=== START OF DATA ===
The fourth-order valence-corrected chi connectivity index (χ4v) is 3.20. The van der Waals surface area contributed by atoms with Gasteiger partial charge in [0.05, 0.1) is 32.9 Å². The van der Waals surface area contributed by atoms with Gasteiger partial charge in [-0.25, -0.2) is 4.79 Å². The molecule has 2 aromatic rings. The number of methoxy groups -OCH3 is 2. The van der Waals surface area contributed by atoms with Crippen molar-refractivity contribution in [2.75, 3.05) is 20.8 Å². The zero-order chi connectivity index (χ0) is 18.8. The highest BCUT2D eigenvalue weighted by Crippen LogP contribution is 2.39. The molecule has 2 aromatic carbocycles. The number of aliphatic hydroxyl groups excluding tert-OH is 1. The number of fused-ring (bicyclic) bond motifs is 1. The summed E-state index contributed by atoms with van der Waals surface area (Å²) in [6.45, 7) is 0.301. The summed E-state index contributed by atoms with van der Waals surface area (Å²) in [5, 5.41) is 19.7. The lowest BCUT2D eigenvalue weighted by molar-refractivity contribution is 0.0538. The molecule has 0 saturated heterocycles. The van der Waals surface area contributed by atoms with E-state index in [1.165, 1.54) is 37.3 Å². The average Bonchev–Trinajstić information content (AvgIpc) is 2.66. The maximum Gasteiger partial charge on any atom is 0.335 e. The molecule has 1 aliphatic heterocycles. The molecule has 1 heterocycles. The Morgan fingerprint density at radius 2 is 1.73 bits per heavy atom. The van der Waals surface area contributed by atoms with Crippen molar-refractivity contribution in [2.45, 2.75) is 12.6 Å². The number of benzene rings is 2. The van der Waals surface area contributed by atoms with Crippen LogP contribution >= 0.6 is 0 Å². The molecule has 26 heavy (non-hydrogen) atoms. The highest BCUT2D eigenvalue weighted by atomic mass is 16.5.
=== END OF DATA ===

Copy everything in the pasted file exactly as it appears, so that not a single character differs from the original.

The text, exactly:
The fourth-order valence-corrected chi connectivity index (χ4v) is 3.20. The van der Waals surface area contributed by atoms with Gasteiger partial charge in [0.05, 0.1) is 32.9 Å². The van der Waals surface area contributed by atoms with Gasteiger partial charge in [-0.25, -0.2) is 4.79 Å². The molecule has 2 aromatic rings. The number of methoxy groups -OCH3 is 2. The van der Waals surface area contributed by atoms with Crippen molar-refractivity contribution in [2.75, 3.05) is 20.8 Å². The zero-order chi connectivity index (χ0) is 18.8. The highest BCUT2D eigenvalue weighted by Crippen LogP contribution is 2.39. The molecule has 2 aromatic carbocycles. The number of aliphatic hydroxyl groups excluding tert-OH is 1. The number of fused-ring (bicyclic) bond motifs is 1. The summed E-state index contributed by atoms with van der Waals surface area (Å²) in [6.45, 7) is 0.301. The summed E-state index contributed by atoms with van der Waals surface area (Å²) in [5, 5.41) is 19.7. The lowest BCUT2D eigenvalue weighted by molar-refractivity contribution is 0.0538. The molecule has 0 saturated heterocycles. The van der Waals surface area contributed by atoms with E-state index in [1.165, 1.54) is 37.3 Å². The average Bonchev–Trinajstić information content (AvgIpc) is 2.66. The maximum Gasteiger partial charge on any atom is 0.335 e. The molecule has 1 aliphatic heterocycles. The molecule has 1 heterocycles. The Morgan fingerprint density at radius 2 is 1.73 bits per heavy atom. The van der Waals surface area contributed by atoms with Crippen molar-refractivity contribution in [2.45, 2.75) is 12.6 Å². The number of benzene rings is 2. The van der Waals surface area contributed by atoms with Crippen LogP contribution >= 0.6 is 0 Å². The molecule has 26 heavy (non-hydrogen) atoms. The highest BCUT2D eigenvalue weighted by atomic mass is 16.5.